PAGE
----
1. In this large prospective cohort study done in France, higher consumption of ultraprocessed food was linked with higher mortality.
2. Ultraprocessed food consumption was also linked with male gender, lower income, lower education level, higher BMI, and lower physical activity level. However, the association with higher all-cause mortality remained after correcting for these factors.
Evidence Rating Level: 2 (Good)
Study Rundown: Ultraprocessed foods are typically ready-to-eat or heat-to-eat food products with multiple ingredients requiring industrial processes and additives for preparation. High consumption of these products has already been linked in the existing literature with dyslipidemia, obesity, hypertension, and cancer. In this large, prospective cohort study conducted in France between 2009 and 2017 involving almost 45 000 patients, higher intake of ultraprocessed foods was associated with elevated all-cause mortality. Although ultraprocessed food consumption was associated with male gender, lower income, lower education level, higher BMI, and lower physical activity level, the above effect on all-cause mortality was sustained even after correcting for these and other demographic variables.
The large sample size, robust statistical analysis and follow up time (median 7.1 years) were strengths of this study. Although a randomized trial would be helpful, it is unlikely to ever be done for this clinical question. This study supports more detailed nutritional history taking as well as counselling for patients, as well as population based health strategies to reduce intake of ultraprocessed foods.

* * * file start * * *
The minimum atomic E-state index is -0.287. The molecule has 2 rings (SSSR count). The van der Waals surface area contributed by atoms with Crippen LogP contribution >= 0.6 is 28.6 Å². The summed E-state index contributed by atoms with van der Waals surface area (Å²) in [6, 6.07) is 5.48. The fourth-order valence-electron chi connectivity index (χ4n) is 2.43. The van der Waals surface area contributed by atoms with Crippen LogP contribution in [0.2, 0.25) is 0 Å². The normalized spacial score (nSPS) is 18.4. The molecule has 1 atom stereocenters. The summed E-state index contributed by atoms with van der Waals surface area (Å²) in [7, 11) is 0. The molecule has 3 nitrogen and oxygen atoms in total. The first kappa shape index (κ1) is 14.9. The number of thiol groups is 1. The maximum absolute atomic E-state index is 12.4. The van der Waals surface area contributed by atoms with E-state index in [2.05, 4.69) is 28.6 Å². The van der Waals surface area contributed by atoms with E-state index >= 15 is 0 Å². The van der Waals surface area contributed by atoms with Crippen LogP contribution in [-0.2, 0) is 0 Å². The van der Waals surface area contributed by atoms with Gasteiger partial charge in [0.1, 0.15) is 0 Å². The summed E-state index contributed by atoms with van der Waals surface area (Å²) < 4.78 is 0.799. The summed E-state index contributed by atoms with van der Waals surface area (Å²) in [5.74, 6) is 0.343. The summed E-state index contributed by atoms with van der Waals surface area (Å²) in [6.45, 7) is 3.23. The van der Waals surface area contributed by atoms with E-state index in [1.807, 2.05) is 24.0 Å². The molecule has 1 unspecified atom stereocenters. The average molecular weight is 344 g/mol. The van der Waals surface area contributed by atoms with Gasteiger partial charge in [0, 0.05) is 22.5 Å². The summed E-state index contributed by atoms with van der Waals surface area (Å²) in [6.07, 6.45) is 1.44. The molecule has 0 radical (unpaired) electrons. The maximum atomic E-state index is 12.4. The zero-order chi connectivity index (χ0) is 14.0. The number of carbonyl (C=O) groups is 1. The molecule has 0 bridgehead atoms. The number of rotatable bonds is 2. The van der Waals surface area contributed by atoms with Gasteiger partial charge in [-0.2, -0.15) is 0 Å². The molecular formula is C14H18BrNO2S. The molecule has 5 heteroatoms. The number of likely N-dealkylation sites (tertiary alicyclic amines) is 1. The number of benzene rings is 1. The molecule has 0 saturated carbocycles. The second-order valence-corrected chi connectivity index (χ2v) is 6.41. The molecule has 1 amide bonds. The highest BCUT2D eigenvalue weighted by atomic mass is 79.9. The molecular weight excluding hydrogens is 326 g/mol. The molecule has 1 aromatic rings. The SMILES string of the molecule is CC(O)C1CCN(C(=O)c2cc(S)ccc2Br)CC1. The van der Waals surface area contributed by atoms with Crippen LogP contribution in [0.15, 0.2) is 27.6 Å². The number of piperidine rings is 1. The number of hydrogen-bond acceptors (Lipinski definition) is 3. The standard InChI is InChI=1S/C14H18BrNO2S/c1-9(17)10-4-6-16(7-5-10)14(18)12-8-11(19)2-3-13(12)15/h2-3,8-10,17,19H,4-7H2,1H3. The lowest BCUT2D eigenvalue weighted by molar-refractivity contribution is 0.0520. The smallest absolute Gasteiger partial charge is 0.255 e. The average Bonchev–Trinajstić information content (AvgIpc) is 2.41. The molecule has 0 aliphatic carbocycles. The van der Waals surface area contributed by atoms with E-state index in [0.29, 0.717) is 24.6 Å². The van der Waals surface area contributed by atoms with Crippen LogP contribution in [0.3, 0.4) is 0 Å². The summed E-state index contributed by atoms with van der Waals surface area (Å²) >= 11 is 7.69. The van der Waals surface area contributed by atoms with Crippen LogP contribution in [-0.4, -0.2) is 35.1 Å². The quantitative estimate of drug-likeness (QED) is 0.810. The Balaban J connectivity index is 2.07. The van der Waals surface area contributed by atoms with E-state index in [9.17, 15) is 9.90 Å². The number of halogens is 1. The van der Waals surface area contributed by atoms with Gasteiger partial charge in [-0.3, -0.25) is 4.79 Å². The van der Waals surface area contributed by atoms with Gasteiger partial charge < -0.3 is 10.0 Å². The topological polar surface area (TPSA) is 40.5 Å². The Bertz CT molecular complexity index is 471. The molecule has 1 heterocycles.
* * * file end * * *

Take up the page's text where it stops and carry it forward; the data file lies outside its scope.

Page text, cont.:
In-Depth [prospective cohort]: This was an observational prospective cohort study of adults 45 years or older in France, with patients recruited between May 2009 and December 2017 (median follow up 7.1 years). Total sample size was 44,551 (73.1% female, mean age 56.7). Participants were selected from the NutriNet-Santé Study and completed at least one of three possible 24-hour dietary records online every six months. Additional questionnaires were collected to obtain information regarding sociodemographic data, anthropometrics, physical activity, and health status. The 24-hour dietary records were validated through comparison interviews with dieticians. Foods were classified using the NOVA food classification system which categorizes foods into four groups based on nature, extent, and purpose of processing. This study focused on the most highly processed group (Group 1 foods). Primary outcome was all-cause mortality. Variable of interest was proportion in weight (%) of Group 1 foods. Cox proportional hazard regression models were used to compare Group 1 foods and overall mortality, with multiple models. The most restrictive of these models adjusted for known or potential risk factors or confounding factors including gender, income, education level, marital status, residence type, BMI, smoking status, alcohol intake, physical activity, energy intake, and family history of cancer/cardiovascular disease. Higher intake of Group 1 foods was associated with younger age, lower income, lower education level, living alone, lower physical activity, and higher BMI. There were 602 deaths during follow up (1.4% of sample size). Using Model 3, the hazard ratio for all-cause mortality per 10% increment in Group 1 food intake by weight was 1.14 (95% CI 1.04-.27, p=0.008). A sensitivity analysis adjusting for cardiovascular disease, type 2 diabetes, hypertension, dyslipidemia, and prevalent cancers did not significantly affect the results.
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